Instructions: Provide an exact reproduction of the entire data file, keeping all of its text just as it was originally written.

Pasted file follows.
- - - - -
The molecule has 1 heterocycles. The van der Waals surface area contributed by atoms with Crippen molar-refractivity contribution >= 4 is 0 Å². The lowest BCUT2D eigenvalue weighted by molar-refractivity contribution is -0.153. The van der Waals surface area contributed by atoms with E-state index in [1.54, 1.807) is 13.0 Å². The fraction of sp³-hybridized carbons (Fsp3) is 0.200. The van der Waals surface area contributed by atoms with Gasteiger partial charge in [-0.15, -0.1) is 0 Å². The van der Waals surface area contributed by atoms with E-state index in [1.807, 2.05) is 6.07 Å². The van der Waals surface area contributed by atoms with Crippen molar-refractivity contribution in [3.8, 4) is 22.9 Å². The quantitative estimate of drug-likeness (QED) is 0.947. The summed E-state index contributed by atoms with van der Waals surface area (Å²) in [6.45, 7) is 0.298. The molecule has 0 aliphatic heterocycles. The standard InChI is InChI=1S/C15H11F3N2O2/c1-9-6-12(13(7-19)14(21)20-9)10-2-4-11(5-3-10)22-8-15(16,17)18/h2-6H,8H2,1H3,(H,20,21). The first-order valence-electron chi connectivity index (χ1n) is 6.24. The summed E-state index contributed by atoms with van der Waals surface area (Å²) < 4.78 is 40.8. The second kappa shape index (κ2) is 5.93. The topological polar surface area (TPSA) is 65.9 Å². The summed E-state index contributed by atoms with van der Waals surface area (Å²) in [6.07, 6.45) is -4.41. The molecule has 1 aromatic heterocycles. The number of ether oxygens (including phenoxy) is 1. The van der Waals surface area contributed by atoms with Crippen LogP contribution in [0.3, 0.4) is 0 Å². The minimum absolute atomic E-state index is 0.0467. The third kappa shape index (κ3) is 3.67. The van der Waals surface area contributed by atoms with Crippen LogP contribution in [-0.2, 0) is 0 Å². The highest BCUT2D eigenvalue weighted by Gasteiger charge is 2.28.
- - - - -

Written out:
The molecule has 1 heterocycles. The van der Waals surface area contributed by atoms with Crippen molar-refractivity contribution >= 4 is 0 Å². The lowest BCUT2D eigenvalue weighted by molar-refractivity contribution is -0.153. The van der Waals surface area contributed by atoms with E-state index in [1.54, 1.807) is 13.0 Å². The fraction of sp³-hybridized carbons (Fsp3) is 0.200. The van der Waals surface area contributed by atoms with Gasteiger partial charge in [-0.15, -0.1) is 0 Å². The van der Waals surface area contributed by atoms with E-state index in [1.807, 2.05) is 6.07 Å². The van der Waals surface area contributed by atoms with Crippen molar-refractivity contribution in [3.8, 4) is 22.9 Å². The quantitative estimate of drug-likeness (QED) is 0.947. The summed E-state index contributed by atoms with van der Waals surface area (Å²) in [6.45, 7) is 0.298. The molecule has 0 aliphatic heterocycles. The standard InChI is InChI=1S/C15H11F3N2O2/c1-9-6-12(13(7-19)14(21)20-9)10-2-4-11(5-3-10)22-8-15(16,17)18/h2-6H,8H2,1H3,(H,20,21). The first-order valence-electron chi connectivity index (χ1n) is 6.24. The summed E-state index contributed by atoms with van der Waals surface area (Å²) < 4.78 is 40.8. The second kappa shape index (κ2) is 5.93. The topological polar surface area (TPSA) is 65.9 Å². The summed E-state index contributed by atoms with van der Waals surface area (Å²) in [6.07, 6.45) is -4.41. The molecule has 1 aromatic heterocycles. The number of ether oxygens (including phenoxy) is 1. The van der Waals surface area contributed by atoms with Crippen LogP contribution in [0.3, 0.4) is 0 Å². The minimum absolute atomic E-state index is 0.0467. The third kappa shape index (κ3) is 3.67. The van der Waals surface area contributed by atoms with Crippen LogP contribution in [-0.2, 0) is 0 Å². The highest BCUT2D eigenvalue weighted by Gasteiger charge is 2.28.